Saturday, July 20, 2013

A Time of Rebellion

The next few years were a period of mixed feelings for me. I may not finish this in one Blog. It was a growing up time, a time of rebellion, a time of beginning to understand things, a time of not understanding things, a time of hate and a time of love. I was between the age of seven and ten years old, a most difficult time for a young girl who's life was uprooted from family life to one of living with grandparents, aunts and uncles, and a mother who now spent much of her time working to provide for so many people.

There wasn't enough food, there weren't enough beds, there were too many people bossing me and my sisters; we didn't know who to listen to. So we formed our own opinions, and figured out our own lives, and some of it was wrong, some right. My brother was living mostly with my dad.

Our one source of guidance was the Pentecostal Church just down the street from our house. It was being run by the Dunnehoo family. Sister Vida Lee Dunnehoo had just married Brother Blanchard Clark from another city, and he was just moving into Kinder to be the Pastor of that church. Our large family were some of the first people to become members. We all went, because it was our only means of a social life. Brother Clark became like a member of our extended family, and Sister Vida Lee was our source of guidance. She nutured us and molded us, and her values have remained with us to this day.

I loved school. It opened up a whole new world for me. I devoured books. The only books I had access to were library books from the Kinder School, so I most always had one checked out. But so many times I got in trouble for 'having my nose in a book'. My Aunt Hazel, a younger sister to my mother, was one of our 'bosses'. She did a lot of the housework and kept us outside so much of the time. She was bossy and fussed when we cluttered up the house, so we had many run-ins. I hated her and loved her. In later life she was one of my favorite people.

My grandparents (and Aunt Hazel) were good to us, but they had a bad habit of bad-mouthing my daddy. They would tell us that our daddy was no good, and all the bad things he did to my mother. And naturally I took up for him, so I would talk back to them. That didn't do well with them and they would try to catch me and whip me. So I learned to run from them. One time I ran out in the yard and 'mooned' them. I have never lived that down.

There is so much to tell.

Thursday, July 18, 2013

Rough Times, But I Was Young

At first it was exciting. Being in town was so new for me and the family. I started school a few months after we moved, and could walk to school. I liked that for I made some new friends on my way to school. We could roam around the town and explore. It was safe then. We never worried about being careful or watching out for the dangers, whatever that was.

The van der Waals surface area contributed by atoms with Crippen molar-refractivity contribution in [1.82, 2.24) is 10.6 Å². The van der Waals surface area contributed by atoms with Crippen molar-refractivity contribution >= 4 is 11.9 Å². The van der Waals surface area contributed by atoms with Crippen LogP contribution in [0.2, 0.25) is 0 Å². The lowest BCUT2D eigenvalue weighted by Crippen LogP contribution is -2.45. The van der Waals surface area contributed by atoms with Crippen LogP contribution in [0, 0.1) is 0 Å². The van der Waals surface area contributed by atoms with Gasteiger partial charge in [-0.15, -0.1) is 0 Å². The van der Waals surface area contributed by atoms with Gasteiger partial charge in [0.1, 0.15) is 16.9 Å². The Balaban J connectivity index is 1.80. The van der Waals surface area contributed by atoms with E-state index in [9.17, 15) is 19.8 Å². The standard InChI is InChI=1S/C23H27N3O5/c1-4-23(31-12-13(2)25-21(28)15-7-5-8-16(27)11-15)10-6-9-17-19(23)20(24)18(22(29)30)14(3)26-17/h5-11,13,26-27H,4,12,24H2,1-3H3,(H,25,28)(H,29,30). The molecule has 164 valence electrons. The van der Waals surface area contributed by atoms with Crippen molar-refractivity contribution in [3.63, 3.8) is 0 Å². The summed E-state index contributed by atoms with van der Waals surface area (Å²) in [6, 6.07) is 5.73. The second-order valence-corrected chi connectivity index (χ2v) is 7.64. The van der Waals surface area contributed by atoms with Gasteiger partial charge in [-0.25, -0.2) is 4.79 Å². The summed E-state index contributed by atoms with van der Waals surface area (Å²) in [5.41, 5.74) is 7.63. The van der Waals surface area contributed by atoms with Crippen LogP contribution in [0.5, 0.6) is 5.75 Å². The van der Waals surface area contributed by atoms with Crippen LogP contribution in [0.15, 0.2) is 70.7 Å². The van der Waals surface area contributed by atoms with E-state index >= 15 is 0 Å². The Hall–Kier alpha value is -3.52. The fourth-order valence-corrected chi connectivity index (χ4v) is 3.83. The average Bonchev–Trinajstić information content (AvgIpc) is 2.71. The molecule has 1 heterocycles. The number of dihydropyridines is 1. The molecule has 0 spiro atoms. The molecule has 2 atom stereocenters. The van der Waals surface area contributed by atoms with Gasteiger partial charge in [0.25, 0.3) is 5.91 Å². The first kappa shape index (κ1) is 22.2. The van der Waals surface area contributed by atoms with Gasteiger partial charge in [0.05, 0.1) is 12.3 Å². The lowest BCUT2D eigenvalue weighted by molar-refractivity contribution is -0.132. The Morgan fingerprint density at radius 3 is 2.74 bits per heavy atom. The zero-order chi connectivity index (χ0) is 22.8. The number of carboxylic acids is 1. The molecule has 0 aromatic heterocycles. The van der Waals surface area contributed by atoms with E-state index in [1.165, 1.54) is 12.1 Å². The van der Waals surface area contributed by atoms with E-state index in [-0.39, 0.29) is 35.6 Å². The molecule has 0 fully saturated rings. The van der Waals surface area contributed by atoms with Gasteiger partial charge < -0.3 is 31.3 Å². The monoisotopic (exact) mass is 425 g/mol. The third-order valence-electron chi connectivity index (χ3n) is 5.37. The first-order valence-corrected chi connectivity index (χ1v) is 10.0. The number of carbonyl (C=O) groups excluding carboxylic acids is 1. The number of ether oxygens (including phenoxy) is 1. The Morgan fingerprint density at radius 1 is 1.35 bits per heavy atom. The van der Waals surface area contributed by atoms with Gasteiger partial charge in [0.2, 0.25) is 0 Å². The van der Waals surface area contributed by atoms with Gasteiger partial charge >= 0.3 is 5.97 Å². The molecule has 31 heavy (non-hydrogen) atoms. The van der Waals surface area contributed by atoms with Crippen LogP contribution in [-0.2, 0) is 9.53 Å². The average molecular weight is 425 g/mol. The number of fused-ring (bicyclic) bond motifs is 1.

My mom got a job housekeeping for the Kingreys. She did everything, the cleaning and the washings. I remember seeing her doing the wash out under the trees and rubbing clothes on a scrub-board, and ringing them out by hand, then hanging them on long lines out in the yard. She washed the clothes one day and ironed them the next day. She was working from sun up to sun-down and making less than two dollars a week. She walked to her job every day. Must have been hard for her. She finally got a job in a Cafe, waiting tables. With the tips, she was making two dollars a week.
I never knew about money, there was none. We were given pennies to spend, and those were scarce. We could get about ten pieces of candy at Broussard's store with a penny, so we would make that last for a long time.

School was free and we went to school every day, there was never a question about not going. We just went. And we played outside when not in school, so I spent most of my free time outside. It was my safe haven. Somehow my sister Relia was always around. She and I were close in age, so we stayed together much of the time. We always went together, when visiting my dad. She was my big sister, and I followed her around.

The house we had moved into in town was a three room house, not three bedrooms, three rooms with about eleven-twelve people living in one house. There were beds in all the rooms, with one bed behind the stove for grandma and grandpa. I can remember at least three beds in the living room. No one lay in the beds in daytime, they had to stay made-up all day. they were a part of the living room furniture.

Funny thing. I always thought that was the normal way of living.